Leaving the dock at 7:20 a.m. on the 22nd of June, we waved goodbye to the US and entered Lake Ontario. It was a perfect day to make the crossing, the seas almost flat, with sunny skies and only a little haze. We decided to take the most direct route across, almost due north for 50 miles, then another 50 miles through the many switchbacks in the scenic Bay of Quinte’.
It was a long day – 11 hours of non-stop cruising. We were happy to see the town of Trenton and the Fraser Park Marina with Craig the harbor master waiting out on the dock to grab our lines. We had made it to Canada without issues, although there was loads of water in one of the Racor filters.
Jim went aboard to clear customs and we got settled in. We saw Terry and Anne aboard “Quality Time”, Canadians whom we had seen a few times before. We met some new friends Erik and Karen across the dock from us, and we all commiserated for a while. Jim and I took a short walk around town.
Monday morning we walked to the Metro grocery store to get a few things, the drug store where I printed some 8×10 photos of the grand-kids, and the LCBO – that’s what liquor stores are called here in Canada. If you want beer though, you have to go to The Beer Store.
An electrician came to check our battery voltage, as we were having a few issues. We talked to many of the locals. At dinner time we walked across the Gateway to the Trent Severn Waterway bridge with Terry and Anne to a restaurant/bowling alley called Wahoo’s. Afterward we got a tour of Erik and Karen’s custom-made Duffy and shared docktails aboard “A-RIVER-DERCI” with Anne, Terry, Erik and Karen.
The next morning after a hearty breakfast, pump-out, and re-fueling we started our journey on the Trent Severn. We had tried to watch the weather, but temps were given in Celsius and wind speed was given in kilometers, so none of it made a whole lot of sense.
At the first lock I climbed off and paid for our locking and mooring permits. Lock 1 is the only one you can call via VHF radio. But it’s surprising how well they keep track of you with all the boat traffic. They communicate with the next lock, and so on and so on.
At most locks there are walls where you can tie up for the night if you’ve purchased your mooring pass. If you are planning on going through a lock, you are supposed to tie up on the blue line which indicates to the lock workers that you intend to go through.
We went through Locks 1 through 6 that first day, meeting up with Erik and Karen. All day we locked through with the same 3 other boats, getting into a rhythm and tying to the cables in the locks on the same side when possible. The locks are small, but much nicer than those on the Erie. Many of them have no hydraulics – workers walk around turning this big handle to open the doors, and crank this contraption to manually regulate the water flow.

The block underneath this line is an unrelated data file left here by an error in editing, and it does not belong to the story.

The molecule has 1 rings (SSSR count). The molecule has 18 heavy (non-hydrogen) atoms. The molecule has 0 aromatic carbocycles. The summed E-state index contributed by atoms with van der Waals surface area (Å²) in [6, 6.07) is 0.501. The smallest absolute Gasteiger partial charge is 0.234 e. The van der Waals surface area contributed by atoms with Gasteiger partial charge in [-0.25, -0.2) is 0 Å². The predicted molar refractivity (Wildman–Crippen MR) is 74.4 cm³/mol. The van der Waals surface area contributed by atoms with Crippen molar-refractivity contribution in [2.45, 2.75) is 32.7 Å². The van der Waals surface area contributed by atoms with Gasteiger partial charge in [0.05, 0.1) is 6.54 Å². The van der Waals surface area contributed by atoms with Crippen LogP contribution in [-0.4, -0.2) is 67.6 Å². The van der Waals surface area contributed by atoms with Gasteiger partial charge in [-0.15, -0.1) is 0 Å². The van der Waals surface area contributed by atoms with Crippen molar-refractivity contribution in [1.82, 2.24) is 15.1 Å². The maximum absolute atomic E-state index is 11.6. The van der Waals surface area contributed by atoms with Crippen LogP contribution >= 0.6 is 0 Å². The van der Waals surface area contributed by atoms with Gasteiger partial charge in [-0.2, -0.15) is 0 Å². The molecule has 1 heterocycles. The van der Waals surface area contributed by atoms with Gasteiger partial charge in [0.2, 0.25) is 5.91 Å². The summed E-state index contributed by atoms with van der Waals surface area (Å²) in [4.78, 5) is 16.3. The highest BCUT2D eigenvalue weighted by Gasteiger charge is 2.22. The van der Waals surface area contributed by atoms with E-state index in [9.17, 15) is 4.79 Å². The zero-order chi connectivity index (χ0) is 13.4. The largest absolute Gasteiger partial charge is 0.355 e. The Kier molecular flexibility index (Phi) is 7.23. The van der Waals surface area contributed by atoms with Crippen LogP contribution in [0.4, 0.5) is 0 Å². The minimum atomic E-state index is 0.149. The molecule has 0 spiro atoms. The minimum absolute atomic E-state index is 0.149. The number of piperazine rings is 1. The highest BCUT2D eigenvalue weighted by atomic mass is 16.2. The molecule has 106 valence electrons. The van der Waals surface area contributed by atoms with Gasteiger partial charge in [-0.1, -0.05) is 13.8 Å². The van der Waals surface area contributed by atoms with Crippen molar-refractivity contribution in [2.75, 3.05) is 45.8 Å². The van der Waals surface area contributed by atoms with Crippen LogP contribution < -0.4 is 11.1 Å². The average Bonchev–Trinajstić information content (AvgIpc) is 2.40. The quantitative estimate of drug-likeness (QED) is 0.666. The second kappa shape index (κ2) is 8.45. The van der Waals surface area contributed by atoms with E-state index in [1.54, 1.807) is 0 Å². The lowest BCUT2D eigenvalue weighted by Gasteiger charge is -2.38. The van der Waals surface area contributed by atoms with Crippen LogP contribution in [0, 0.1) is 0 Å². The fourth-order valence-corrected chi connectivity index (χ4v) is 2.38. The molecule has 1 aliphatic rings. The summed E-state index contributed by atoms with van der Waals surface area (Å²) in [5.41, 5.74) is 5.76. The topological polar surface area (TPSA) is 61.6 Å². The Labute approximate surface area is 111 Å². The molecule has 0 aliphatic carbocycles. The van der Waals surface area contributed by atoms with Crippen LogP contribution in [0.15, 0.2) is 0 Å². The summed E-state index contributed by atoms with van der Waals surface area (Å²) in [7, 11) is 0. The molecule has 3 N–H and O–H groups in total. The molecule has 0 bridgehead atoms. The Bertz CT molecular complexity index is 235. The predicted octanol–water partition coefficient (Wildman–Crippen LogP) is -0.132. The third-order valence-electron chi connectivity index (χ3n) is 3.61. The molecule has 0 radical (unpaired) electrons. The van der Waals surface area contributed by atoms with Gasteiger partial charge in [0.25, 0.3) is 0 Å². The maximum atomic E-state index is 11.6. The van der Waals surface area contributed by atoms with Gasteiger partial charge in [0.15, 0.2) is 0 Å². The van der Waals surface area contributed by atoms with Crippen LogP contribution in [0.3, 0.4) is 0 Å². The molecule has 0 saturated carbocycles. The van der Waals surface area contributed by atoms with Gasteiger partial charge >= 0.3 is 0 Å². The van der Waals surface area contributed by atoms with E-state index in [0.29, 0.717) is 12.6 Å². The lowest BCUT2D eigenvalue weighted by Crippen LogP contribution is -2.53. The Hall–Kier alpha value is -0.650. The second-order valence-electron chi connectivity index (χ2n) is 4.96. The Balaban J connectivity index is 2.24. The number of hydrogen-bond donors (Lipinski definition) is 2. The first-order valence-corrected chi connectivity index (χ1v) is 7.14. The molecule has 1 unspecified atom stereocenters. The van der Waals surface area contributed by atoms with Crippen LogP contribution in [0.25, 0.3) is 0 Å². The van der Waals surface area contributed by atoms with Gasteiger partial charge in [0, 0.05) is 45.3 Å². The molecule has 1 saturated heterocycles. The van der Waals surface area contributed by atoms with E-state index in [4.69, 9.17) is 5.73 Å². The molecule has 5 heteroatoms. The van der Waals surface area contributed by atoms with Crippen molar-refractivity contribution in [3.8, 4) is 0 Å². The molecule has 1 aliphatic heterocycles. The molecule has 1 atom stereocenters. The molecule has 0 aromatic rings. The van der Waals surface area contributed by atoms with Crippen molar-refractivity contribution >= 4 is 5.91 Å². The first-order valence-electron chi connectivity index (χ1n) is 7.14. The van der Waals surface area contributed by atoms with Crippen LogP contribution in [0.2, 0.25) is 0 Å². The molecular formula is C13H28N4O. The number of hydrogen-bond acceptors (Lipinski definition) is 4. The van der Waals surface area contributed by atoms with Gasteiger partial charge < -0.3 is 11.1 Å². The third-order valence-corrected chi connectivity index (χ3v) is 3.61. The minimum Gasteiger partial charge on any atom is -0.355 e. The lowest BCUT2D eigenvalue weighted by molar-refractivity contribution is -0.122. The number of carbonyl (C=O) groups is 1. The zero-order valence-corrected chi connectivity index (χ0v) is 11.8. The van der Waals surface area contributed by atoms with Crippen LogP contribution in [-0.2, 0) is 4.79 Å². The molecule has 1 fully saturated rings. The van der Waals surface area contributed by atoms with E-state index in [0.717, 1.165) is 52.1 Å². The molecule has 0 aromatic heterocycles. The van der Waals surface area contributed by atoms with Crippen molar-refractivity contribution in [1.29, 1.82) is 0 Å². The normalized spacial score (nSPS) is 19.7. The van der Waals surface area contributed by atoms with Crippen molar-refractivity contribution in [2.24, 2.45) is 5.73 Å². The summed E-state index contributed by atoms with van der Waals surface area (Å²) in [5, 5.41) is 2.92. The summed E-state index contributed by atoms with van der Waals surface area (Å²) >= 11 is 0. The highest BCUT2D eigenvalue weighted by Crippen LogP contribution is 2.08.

We stayed on the wall above Lock 6 that evening. The sky became overcast and looked a little threatening. We grilled burgers, took a walk to the park along the river, but soon the rain and thunder sent us inside. We planned our next day’s travel and laid low.
On Wed. the 25th we set a new record of going through 11 locks in the same day, including 2 sets of flight locks. Those are 2 locks together, they share the middle set of doors, so as you drive out of one, you are driving into another. The day was cloudy and cool, but the scenery kept getting better as we went along. We stopped along the port wall above Lock 17. The setting was very rural with birdsong and wildflowers.
We walked back to the flight locks of 16 and 17 and were amazed that all of the water had been drained out of the lower lock and the approach canal. It was an impressive sight. That night we got treated to a great many fireflies lighting up the bushes and brush along the wall.
The weather the next day was a perfect 10. Lock #18 is at Hastings, which reminded us of Lock #2 on the Mississippi at a town of the same name. After leaving the lock you enter Rice Lake which is dotted with islands and beautiful cottages. Fisherman were out in abundance, and the 10 km/hr speed limit signs were posted along some of the narrow sections. Loons could be seen and heard along the way. Now I was beginning to feel like I was ‘up north’ in Minnesota.
After navigating the lake, the Trent Severn follows the Otonabee River. Shortly inside the river we came across a young Asian couple in a little motorized rowboat waving their arms. Despite the language barrier, we understood their trouble, hooked up one of our stern lines, and gave them a tow back to
the resort where they were staying. It was about an 8 mile run up the river, and slow going. They looked so happy to be rescued, smiling and laughing under their sun umbrella.
We continued up the narrow windy river toward Lock 19, but missed the last opening at Scott Mills, so we tied to the starboard wall behind the blue line. We walked into Peterborough to get ice and ended up eating at a good little Italian restaurant. Back at the boat we made a fix to stop the generator from sparking, Jim added a ground wire, and I washed my hair in the galley sink, as showers are hard to come by on the Trent Severn.
Friday the 27th we beat our previously broken record and went through 12 locks. “Quality Time” with their mast stepped and braced by 2×4’s, caught up to us, and we spent the day locking through with them, including the big lift lock at Peterborough. The lift locks are like a ride at the fair. You drive into a big pan, and boats on the upside drive into a pan. You tie to a bar, and the whole pan is lifted up in 2 minutes while the other pan is lowered. The 2 pans balance each other.